Abstract: It is generally found that workers are more inclined to accept a job that is located farther away from home if they have the ability to work from home one day a week or more (telecommuting). Such findings inform us about the effectiveness of telecommuting policies that try to alleviate congestion and transport related emissions, but they also stress that the geography of labour markets is changing due to information technology. We argue that estimates of the effect of working from home on commuting time are biased downward because most studies ignore preference based sorting (self-selection): workers who dislike commuting, and hence have shorter commutes, might also be more likely to work from home. In this paper we investigate to what extent working from home affects the willingness to accept a longer commute and we control for preference based sorting. We use 7 waves of data from the Dutch Labour Supply Panel and show that on average telecommuters have a 50 percent higher marginal cost of one-way commuting time, compared to non-telecommuters. We estimate the effect of telecommuting on commuting time using a fixed-effects approach and we show that preference based sorting biases cross-sectional results 27-28 percent downwards. Working from home allows people to accept 5.7 percent longer commuting times on average, and every additional 8 hours of working from home are associated with 3 percent longer commuting times.
    Keywords: telecommuting, commuting time, job search, job mobility, labour market area
    JEL: J32 R11 R41
    Date: 2017–07
  8. By: Zahid, Marium; Shaikh, Taha; Zehra, Syeda Zufiesha
    Abstract: The influence of organizational culture on the level of job satisfaction depends on the ability to cope up with the stress and working environment. This investigation tackle the purpose of Denison’s prototypical for searching the organizational culture and Spector JGS assessment to inspect workforce job gratification in the course of 5 points Likert Scale. The investigation studied 220 hotel employees from middle range 3 star hotels in Pakistan. For interpretation, researchers chiefly used MS Excel for classifying, coding, and fractionizing raw facts into processed meaningful themes. Current investigation demonstrates that employee’s job satisfaction chiefly dependent on organizational culture. The study undertakes in the direction of achieving organizational goals by initiating fortify strategies towards building the strength to obtain the objective. Moreover if organizations built a strong environment of learning as a part of their culture than it boosts the commitment level of employees. Further, it also helps employees to unfolding their career achievements. On the other hand, it is observed that females are occupied with higher level of job satisfaction while males have lower. Although, high level of job satisfaction exists but its more evident by this research that premiums, bonuses, and other types of incentives aid employees to lead from low level of job satisfaction to reach on their higher apex level of job satisfaction.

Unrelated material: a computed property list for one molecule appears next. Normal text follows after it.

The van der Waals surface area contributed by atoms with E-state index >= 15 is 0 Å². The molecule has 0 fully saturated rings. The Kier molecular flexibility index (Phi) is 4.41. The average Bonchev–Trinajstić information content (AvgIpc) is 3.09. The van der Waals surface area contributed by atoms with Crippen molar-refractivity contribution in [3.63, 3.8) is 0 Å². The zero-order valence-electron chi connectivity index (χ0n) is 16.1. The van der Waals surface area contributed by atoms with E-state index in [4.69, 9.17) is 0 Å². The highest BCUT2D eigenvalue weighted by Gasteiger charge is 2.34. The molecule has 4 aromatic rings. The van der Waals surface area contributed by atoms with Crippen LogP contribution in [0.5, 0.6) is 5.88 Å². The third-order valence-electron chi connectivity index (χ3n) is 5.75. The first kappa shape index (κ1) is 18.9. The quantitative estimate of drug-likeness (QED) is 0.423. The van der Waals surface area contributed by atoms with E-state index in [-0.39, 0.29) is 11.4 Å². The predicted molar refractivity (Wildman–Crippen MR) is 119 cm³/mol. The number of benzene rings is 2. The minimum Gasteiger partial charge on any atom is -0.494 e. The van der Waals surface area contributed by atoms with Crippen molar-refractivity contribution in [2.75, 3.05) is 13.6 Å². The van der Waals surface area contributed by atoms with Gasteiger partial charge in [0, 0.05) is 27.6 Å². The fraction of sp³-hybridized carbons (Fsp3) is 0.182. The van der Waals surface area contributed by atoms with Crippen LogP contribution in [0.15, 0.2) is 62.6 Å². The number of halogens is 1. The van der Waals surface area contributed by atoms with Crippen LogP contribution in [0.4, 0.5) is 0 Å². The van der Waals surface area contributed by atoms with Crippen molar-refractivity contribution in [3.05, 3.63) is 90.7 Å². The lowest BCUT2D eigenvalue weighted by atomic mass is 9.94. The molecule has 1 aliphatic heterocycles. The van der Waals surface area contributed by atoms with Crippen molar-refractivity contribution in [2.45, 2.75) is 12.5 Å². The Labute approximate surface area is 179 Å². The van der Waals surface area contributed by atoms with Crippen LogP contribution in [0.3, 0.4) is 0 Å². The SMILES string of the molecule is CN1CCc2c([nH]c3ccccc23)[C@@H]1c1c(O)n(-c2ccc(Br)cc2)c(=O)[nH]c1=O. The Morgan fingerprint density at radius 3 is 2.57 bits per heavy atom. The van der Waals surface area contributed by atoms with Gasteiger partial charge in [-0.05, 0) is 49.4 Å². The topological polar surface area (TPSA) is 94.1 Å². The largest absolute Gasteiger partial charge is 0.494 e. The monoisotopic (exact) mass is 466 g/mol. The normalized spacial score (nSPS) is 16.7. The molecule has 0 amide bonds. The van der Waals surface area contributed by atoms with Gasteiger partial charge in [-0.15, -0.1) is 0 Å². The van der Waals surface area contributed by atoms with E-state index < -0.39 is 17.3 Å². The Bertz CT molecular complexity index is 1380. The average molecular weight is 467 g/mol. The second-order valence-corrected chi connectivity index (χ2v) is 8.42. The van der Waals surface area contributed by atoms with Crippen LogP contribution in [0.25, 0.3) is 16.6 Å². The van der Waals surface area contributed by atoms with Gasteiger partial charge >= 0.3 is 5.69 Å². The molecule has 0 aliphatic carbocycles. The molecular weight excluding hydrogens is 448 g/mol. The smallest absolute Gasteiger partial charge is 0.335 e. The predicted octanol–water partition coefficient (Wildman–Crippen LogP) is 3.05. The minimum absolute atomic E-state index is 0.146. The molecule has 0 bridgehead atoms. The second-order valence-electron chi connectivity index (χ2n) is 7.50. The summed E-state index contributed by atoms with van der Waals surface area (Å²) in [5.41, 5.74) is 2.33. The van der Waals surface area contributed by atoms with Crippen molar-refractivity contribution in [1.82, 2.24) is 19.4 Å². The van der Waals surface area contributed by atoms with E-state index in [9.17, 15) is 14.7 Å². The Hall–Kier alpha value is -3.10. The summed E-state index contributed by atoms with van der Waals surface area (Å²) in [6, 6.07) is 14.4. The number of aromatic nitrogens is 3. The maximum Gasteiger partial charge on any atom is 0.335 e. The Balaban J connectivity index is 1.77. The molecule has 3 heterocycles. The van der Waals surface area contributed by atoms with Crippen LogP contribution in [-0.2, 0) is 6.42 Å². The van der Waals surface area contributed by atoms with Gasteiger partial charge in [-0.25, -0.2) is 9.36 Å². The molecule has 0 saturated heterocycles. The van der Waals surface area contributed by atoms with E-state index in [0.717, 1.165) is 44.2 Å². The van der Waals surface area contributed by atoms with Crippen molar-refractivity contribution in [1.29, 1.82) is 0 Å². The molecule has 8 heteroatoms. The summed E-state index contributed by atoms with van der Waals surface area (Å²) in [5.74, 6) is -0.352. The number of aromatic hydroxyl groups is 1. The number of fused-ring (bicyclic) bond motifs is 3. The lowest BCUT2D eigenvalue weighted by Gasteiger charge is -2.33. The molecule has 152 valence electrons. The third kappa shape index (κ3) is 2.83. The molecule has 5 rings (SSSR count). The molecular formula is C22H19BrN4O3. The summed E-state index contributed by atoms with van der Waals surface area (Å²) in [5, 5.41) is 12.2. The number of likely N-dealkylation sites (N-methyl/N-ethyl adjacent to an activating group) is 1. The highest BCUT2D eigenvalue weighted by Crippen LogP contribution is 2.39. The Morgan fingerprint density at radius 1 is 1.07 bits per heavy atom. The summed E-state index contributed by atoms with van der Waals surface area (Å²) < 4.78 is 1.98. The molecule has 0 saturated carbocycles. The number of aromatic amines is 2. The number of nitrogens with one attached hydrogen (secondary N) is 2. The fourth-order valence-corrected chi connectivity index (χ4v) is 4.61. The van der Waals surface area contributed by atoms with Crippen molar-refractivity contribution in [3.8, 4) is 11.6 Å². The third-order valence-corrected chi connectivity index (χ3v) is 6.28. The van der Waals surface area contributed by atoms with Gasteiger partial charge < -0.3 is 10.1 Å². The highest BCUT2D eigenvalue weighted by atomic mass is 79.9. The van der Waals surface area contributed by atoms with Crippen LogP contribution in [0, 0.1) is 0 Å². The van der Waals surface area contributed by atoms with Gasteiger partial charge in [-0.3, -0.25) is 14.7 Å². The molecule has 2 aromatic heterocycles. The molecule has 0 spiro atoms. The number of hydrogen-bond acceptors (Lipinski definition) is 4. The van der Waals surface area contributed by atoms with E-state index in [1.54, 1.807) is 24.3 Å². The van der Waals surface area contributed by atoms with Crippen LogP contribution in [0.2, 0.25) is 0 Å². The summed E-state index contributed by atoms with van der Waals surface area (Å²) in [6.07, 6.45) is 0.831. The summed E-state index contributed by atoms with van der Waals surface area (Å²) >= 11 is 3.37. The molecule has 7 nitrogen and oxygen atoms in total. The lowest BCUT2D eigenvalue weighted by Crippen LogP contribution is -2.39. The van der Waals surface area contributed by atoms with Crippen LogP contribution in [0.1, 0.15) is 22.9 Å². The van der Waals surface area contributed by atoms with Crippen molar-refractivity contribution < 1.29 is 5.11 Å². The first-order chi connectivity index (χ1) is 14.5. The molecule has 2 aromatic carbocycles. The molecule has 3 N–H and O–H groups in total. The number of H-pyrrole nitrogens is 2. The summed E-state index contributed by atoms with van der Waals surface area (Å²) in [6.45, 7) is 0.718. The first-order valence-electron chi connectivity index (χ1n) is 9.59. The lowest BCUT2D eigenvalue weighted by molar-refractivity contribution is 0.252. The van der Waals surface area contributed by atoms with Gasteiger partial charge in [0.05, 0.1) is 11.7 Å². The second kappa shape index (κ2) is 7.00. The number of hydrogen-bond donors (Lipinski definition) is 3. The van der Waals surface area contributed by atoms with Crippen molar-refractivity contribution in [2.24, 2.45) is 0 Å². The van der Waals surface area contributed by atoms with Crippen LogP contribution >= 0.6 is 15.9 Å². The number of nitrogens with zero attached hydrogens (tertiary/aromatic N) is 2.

Keywords: Organizational culture, financial rewards, job satisfaction, hotel workforce, gender perspective
    JEL: I0 I15 L21 L83 M0 M12 M14 Z10
    Date: 2017–05–10
  9. By: Jaspersen, Stefan; Limbach, Peter
    Abstract: We study whether investors' demographic similarity to CEOs affects their investment decisions. Mutual fund managers are found to overweight firms led by CEOs who resemble them in terms of age, ethnicity and gender. This finding is robust to excluding educational and local ties and is supported by variation in similarity caused by CEO departures. Investing in firms run by similar CEOs, on average, is associated with superior performance and is more pronounced when uncertainty is higher. Results suggest that demographic similarity to CEOs facilitates informed trading. They further suggest that CEOs matter to investors.
    Keywords: CEO-investor similarity,familiarity bias,information advantages,investment decisions,mutual fund performance
    JEL: G11 G23 J10
    Date: 2017